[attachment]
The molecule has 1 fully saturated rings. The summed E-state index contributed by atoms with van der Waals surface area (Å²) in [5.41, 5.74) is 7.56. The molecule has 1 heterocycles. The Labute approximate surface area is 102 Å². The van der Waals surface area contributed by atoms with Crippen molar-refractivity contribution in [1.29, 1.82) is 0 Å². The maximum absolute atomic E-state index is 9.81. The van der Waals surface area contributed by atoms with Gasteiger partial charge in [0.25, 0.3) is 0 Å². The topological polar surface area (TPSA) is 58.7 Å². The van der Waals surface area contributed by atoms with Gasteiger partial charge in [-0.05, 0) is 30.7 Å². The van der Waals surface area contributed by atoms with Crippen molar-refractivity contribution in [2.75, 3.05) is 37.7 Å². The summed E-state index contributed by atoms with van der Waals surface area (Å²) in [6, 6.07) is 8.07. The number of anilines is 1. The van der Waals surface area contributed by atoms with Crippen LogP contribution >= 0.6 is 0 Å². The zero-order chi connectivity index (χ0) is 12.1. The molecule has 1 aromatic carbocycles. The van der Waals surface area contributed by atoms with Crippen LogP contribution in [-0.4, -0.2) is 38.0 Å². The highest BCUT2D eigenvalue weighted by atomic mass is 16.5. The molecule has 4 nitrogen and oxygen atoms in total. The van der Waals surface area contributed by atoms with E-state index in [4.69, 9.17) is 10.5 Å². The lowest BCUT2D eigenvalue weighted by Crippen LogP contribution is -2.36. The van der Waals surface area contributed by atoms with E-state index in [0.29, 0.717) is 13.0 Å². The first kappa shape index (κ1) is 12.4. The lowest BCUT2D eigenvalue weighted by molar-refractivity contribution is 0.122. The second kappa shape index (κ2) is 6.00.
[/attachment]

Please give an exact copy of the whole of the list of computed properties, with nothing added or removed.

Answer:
The molecule has 1 fully saturated rings. The summed E-state index contributed by atoms with van der Waals surface area (Å²) in [5.41, 5.74) is 7.56. The molecule has 1 heterocycles. The Labute approximate surface area is 102 Å². The van der Waals surface area contributed by atoms with Crippen molar-refractivity contribution in [1.29, 1.82) is 0 Å². The maximum absolute atomic E-state index is 9.81. The van der Waals surface area contributed by atoms with Gasteiger partial charge in [0.25, 0.3) is 0 Å². The topological polar surface area (TPSA) is 58.7 Å². The van der Waals surface area contributed by atoms with Gasteiger partial charge in [-0.05, 0) is 30.7 Å². The van der Waals surface area contributed by atoms with Crippen molar-refractivity contribution in [2.75, 3.05) is 37.7 Å². The summed E-state index contributed by atoms with van der Waals surface area (Å²) in [6, 6.07) is 8.07. The number of anilines is 1. The van der Waals surface area contributed by atoms with Crippen LogP contribution >= 0.6 is 0 Å². The zero-order chi connectivity index (χ0) is 12.1. The molecule has 1 aromatic carbocycles. The van der Waals surface area contributed by atoms with Crippen LogP contribution in [-0.4, -0.2) is 38.0 Å². The highest BCUT2D eigenvalue weighted by atomic mass is 16.5. The molecule has 4 nitrogen and oxygen atoms in total. The van der Waals surface area contributed by atoms with E-state index in [4.69, 9.17) is 10.5 Å². The lowest BCUT2D eigenvalue weighted by Crippen LogP contribution is -2.36. The van der Waals surface area contributed by atoms with E-state index in [0.29, 0.717) is 13.0 Å². The first kappa shape index (κ1) is 12.4. The lowest BCUT2D eigenvalue weighted by molar-refractivity contribution is 0.122. The second kappa shape index (κ2) is 6.00.